By J.D. Miles & Jack Fink,

DALLAS (CBSDFW.COM) – Questions surrounding the case of a Dallas County Jail inmate who escaped from Parkland Hospital Tuesday night appear to be answered by sources close to the investigation.

CBS 11 has learned Franklin Davis, the man accused of killing 16-year-old Shania Gray earlier this year, had been removed from his arm and leg shackles Tuesday night before taking a deputy’s gun and leading police on a manhunt through Dallas’ medical district.

Sheriff Lupe Valdez admitted during a press conference Wednesday that mistakes were made, but how and why Davis was even at Parkland has now become part of the investigation.

Valdez admits not all procedures were followed properly.

Davis is facing the death penalty after admitting on-camera in August that he killed Gray, a Carrollton high school student.

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Sheriff Valdez says Davis was brought to Parkland Saturday after making ‘severe’ complaints, but didn’t specify the illness, citing privacy laws.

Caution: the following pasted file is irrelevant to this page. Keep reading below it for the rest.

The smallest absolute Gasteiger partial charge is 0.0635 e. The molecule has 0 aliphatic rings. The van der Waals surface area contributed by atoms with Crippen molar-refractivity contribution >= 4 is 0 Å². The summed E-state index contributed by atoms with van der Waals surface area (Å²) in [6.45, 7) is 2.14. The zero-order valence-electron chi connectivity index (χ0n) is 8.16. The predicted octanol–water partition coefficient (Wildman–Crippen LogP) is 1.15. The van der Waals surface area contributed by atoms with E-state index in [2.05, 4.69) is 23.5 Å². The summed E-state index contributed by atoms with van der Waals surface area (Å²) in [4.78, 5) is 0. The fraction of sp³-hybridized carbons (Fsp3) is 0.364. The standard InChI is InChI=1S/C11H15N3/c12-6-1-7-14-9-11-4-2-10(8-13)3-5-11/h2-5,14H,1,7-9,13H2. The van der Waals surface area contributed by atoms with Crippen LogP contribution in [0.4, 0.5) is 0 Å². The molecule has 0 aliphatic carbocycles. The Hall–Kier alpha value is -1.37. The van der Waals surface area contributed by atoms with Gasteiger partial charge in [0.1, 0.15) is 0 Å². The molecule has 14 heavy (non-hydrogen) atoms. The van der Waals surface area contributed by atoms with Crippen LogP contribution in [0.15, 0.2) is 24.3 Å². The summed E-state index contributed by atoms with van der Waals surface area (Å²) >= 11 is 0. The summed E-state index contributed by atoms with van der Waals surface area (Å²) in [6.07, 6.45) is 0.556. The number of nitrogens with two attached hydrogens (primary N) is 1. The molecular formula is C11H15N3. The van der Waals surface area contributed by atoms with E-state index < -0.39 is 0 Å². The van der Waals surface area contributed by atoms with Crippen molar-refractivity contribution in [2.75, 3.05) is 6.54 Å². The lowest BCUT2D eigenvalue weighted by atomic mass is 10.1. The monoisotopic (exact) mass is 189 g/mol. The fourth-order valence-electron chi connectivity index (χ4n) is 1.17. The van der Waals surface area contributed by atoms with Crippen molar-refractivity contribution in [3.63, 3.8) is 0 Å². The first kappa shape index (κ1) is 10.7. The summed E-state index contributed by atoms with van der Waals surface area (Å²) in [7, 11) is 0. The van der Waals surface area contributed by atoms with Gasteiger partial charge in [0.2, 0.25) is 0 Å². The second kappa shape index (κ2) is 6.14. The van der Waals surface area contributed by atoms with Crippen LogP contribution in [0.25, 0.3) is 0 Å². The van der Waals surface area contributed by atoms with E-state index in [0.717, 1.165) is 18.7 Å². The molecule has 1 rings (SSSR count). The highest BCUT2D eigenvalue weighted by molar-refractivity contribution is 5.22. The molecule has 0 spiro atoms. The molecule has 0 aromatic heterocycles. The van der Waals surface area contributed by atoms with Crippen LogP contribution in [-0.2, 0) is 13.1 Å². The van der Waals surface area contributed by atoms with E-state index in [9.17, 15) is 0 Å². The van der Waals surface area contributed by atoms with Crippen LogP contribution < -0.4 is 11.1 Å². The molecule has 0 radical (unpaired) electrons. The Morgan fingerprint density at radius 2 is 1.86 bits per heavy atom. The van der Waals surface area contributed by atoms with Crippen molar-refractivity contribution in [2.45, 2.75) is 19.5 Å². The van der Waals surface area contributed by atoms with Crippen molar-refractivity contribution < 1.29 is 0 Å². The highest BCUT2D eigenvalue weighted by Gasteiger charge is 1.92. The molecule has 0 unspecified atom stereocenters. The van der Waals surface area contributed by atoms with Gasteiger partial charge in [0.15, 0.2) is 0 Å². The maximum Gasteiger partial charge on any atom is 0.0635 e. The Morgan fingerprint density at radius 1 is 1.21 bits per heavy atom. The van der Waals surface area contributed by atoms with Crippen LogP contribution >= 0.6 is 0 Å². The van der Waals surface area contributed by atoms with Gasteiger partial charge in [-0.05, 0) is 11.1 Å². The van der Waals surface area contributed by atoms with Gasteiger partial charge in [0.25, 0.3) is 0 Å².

Davis was in the process of being released from Parkland Tuesday when he surprised the deputy.  “There was a struggle, he was over-powered.”

Valdez refused to name the deputy who was overpowered. But CBS 11 News has learned from sources that  the unnamed deputy removed Davis’s arm and leg restraints so he could shower before returning to jail.

Sources also say the one deputy on guard was inexperienced and that his gun belt was not standard issue and broke allowing Davis to grab his gun following a brief struggle that left the officer injured. “If there was a mistake, I think he’s having a bigger struggle with that than his injury,” said Valdez.

Davis should have been considered dangerous to authorities.  He’s facing the death penalty.

Authorities found Davis inside a van in a parking lot near the hospital a few hours after his escape.  And now, he’s back in jail.

But CBS 11 has learned Davis had been in and out of Parkland several times since his arrest, and some deputies say they believe Davis may have been ‘casing’ the hospital during those previous visits.

Just this week, the county broke ground on a $40 million medical facility at the jail.  When it opens in 2014, inmates will be treated at the jail instead of having to be transported to Parkland.

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